The Whiskey Vault

Austin’s Top Patreon Creators Divulge Lessons Learned

Local publishers explain how to grow and retain a paying base of patrons.
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Getting paid online is easier now thanks to platforms like Patreon, which enables creators to receive payments for their various endeavors. 

But don’t confuse the ease of receiving payments with the ability to earn a living from subscribers. Success is unlikely without an established fanbase, according to several local entrepreneurs who grew large followings before monetizing their audiences.

Once you have an audience, though, there are multiple ways to start and grow a Patreon business. Users often donate into $5, $10, and $20 monthly tiers in exchange for tangible items.

Circling Back, a podcast from Washed Media in Austin, debuted in early 2019 and has around 4,000 patrons, garnering an estimated $37,000 per month. Roughly 85% of supporters pay into the top $10 tier in exchange for two extra episodes per week.

The podcast is the reincarnation of Grandex Media’s Touching Base podcast. After being laid off in 2018, Dillon Cheverere and Dave Ruff started over along with colleague Will deFries.

David Ruff (left) and Will deFries (right) from the Circling Back podcast. Credit: Circling Back Podcast

A “very rabid fan base” of mostly 24- to 35-year-olds keeps the operation alive.

“We were never the biggest podcast, but our audience was, I would say, the most engaged,” Ruff said. “We were lucky the Touching Base fanbase followed us over to Circling Back because we wouldn’t exist without them.”

Another local Patreon page, Whiskey Tribe, is a spin-off of a YouTube channel of the same name. It took co-creators Daniel Whittington and Rex Williams two years to grow to more than a quarter-million YouTube subscribers. The videos emphasize the approachable side of whiskey and are filmed from Whittington’s other business, the Wizard Academy in South Austin, where he has a 500-bottle whiskey vault.

The advance effort has led to 2,457 subscribers pledging nearly $27,000 in monthly contributions.

“We tried to view Patreon as its own business that had nothing to do with our other business channels,” Whittington said.

While multimedia content dominates Patreon’s Austin leaderboard, Annabelle Lewis is among the more successful local creatives on the platform. Her donors receive oracle decks and guidebooks inspired by her passion for mythology and history, resulting in witches, goddesses, and the stories behind them.

Her following includes 86 patrons who contribute a combined $843 per month. Lewis’ 30,000 Instagram followers serve as leads for her Patreon business. She also leveraged that following into Kickstarter and PledgeManager campaigns that generated $108,000.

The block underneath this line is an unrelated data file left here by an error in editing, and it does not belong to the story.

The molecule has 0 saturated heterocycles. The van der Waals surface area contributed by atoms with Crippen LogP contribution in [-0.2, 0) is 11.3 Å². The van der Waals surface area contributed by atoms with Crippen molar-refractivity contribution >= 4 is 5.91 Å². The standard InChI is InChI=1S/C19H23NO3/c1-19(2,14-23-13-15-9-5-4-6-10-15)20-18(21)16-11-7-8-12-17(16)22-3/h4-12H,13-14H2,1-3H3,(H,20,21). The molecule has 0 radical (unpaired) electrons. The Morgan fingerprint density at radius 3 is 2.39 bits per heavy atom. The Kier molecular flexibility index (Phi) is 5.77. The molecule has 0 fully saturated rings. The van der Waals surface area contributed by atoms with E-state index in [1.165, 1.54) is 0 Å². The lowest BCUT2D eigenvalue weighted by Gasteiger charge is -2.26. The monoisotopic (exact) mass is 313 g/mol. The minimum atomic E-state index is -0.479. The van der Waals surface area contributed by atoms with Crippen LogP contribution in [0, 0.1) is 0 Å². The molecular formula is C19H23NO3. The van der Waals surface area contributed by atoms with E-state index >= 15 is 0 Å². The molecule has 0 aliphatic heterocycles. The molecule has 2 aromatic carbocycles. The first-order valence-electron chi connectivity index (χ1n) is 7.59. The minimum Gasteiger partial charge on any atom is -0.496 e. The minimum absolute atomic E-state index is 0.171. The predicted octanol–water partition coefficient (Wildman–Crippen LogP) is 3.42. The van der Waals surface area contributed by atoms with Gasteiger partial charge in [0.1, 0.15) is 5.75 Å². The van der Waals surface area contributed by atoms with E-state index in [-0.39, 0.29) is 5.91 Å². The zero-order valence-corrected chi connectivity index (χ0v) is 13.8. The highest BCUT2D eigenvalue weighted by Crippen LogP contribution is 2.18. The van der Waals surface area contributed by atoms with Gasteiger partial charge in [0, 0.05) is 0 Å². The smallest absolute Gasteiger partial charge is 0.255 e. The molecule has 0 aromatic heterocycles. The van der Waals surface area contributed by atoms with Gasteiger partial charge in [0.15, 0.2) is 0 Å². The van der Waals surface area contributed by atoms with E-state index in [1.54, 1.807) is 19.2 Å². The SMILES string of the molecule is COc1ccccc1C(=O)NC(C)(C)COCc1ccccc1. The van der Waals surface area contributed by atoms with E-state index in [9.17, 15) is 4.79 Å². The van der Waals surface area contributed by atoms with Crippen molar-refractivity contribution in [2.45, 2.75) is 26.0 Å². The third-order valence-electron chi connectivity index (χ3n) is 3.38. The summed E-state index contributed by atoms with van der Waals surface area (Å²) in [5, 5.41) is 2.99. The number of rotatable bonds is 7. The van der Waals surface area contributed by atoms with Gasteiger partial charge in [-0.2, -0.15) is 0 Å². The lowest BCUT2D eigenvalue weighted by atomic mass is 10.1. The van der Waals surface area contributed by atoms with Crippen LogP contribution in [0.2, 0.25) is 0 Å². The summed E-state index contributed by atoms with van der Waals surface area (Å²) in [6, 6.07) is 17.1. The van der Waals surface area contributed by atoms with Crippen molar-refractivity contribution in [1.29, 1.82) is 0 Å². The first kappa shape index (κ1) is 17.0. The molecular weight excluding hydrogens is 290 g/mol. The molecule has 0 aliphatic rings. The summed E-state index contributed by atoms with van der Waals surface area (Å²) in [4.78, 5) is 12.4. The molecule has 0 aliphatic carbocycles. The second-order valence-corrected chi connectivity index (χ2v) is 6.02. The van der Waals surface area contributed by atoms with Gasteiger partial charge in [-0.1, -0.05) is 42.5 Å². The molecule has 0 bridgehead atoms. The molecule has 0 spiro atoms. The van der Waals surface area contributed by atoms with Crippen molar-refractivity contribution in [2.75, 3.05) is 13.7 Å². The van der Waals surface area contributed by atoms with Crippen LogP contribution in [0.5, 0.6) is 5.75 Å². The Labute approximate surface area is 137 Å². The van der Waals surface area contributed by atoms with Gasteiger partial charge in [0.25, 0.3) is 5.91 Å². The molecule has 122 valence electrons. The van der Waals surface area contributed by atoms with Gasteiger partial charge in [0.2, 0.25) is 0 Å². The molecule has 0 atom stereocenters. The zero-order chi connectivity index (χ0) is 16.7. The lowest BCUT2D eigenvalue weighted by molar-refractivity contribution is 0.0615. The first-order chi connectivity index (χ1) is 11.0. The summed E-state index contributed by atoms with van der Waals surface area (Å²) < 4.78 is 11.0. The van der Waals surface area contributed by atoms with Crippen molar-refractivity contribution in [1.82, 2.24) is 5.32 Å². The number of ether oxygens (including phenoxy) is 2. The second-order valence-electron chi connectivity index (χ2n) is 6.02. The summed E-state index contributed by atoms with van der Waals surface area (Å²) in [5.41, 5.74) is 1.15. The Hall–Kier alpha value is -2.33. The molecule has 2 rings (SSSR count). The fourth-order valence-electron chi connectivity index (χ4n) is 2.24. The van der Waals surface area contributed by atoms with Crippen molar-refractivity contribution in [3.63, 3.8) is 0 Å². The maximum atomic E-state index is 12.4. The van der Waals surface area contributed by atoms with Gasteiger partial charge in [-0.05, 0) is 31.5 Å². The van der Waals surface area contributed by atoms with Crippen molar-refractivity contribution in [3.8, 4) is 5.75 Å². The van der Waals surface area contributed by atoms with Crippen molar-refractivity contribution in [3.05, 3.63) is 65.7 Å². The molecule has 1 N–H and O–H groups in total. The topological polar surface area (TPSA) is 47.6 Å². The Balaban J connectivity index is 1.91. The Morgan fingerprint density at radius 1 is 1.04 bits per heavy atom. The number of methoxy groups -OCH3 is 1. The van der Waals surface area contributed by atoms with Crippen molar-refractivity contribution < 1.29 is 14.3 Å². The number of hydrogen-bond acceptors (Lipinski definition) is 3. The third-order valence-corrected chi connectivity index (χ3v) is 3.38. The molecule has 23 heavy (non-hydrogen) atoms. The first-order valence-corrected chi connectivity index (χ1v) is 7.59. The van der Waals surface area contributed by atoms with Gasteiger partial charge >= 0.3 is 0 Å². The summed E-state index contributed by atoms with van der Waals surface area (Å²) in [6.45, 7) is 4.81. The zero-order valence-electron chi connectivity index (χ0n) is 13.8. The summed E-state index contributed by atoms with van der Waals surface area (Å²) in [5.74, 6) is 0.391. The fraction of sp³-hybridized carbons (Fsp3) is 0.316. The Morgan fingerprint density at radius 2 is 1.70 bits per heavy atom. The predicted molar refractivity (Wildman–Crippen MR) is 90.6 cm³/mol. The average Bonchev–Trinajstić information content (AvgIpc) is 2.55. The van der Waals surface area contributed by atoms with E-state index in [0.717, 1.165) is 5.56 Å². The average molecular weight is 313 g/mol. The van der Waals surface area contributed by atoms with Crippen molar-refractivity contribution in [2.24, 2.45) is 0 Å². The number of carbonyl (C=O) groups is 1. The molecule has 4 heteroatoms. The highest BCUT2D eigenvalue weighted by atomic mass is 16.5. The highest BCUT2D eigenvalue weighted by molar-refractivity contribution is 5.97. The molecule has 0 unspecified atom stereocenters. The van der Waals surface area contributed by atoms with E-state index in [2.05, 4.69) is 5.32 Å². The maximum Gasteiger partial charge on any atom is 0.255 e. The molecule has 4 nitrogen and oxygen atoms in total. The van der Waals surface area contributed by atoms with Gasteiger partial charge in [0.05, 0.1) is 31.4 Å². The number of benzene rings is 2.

Still, profits were minimal.

“My hope is that my Patreon will get to the point that’s where I make most of my money, and I don’t have to do any of the other stuff,” Lewis said. “Kickstarter is so much work to come up with a project and launch it as well as working with manufacturers and paying for all of the things you’re creating. It is a lot of stress.”

“Everybody Should Be Getting Something”

Lewis sees creators approach Patreon several ways, from aggressive rewards across tiers to simply as a digital tip jar. She has found a middle ground with unique physical rewards each month and basic prints.

Annabelle Lewis
Pictured: Annabelle Lewis. Credit: Annabelle Lewis.

“As a person who backs a lot of Patreon pages, I mostly want to support that person — and if there’s a cool reward, that’s great,” Lewis said.

But Whittington said donors’ goodwill is limited. Supporters may invest consistently early on, but enthusiasm wanes.

“Fundraisers don’t understand that anyone giving money is thinking transactionally, everyone should be getting something,” Whittington said. “You can’t keep counting on goodwill, or then you will go bankrupt.”

His business plan accounted for this by providing donors with a mini-distillery operation. Patrons decide each step of the whiskey-making process — kind of like a choose-your-own-adventure book, he said.

“If you voted on the whiskey, you’re going to stick around for a year because it feels like your hard work,” Whittington said.

Growing A Membership Base Sustainably

The Whiskey Tribe support tiers have been practically sold out for the last two years since that launch, Whittington said.

“Our problem isn’t getting new people,” he said. “It’s meeting the needs of our existing people in a way that doesn’t dilute the experience.”

Whittington has no plans to expand tiers until at least 2021. Revenue could double in less than a month if every tier was expanded, he said, but three months later he predicts the support would collapse because the fulfilments would become unsustainable.

“Or we could just be patient and let us clear $100,000 every four months,” he said.

Whittington said his Whiskey Tribe dream is for a “whiskey castle” to someday become a permanent destination for the group to gather.

The Circling Back podcast, on the other hand, has its own “castle” of sorts with a recently acquired studio on Bee Cave Road, an upgrade from the attic they previously recorded in.

“It definitely made me feel like we were more of a business now just getting our own brick-and-mortar location as opposed to relying on a buddy’s studio,” deFries said.

However, it’s still unusual co-mingling alongside West Austin lawyers and bankers.

“Those 9-to-5, corporate types don’t really understand what we do and how we turn it into a money-making endeavor,” Cheverere said. “‘Oh, is this just a hobby for you guys?’ No, we actually have an income. It’s pretty normal.”

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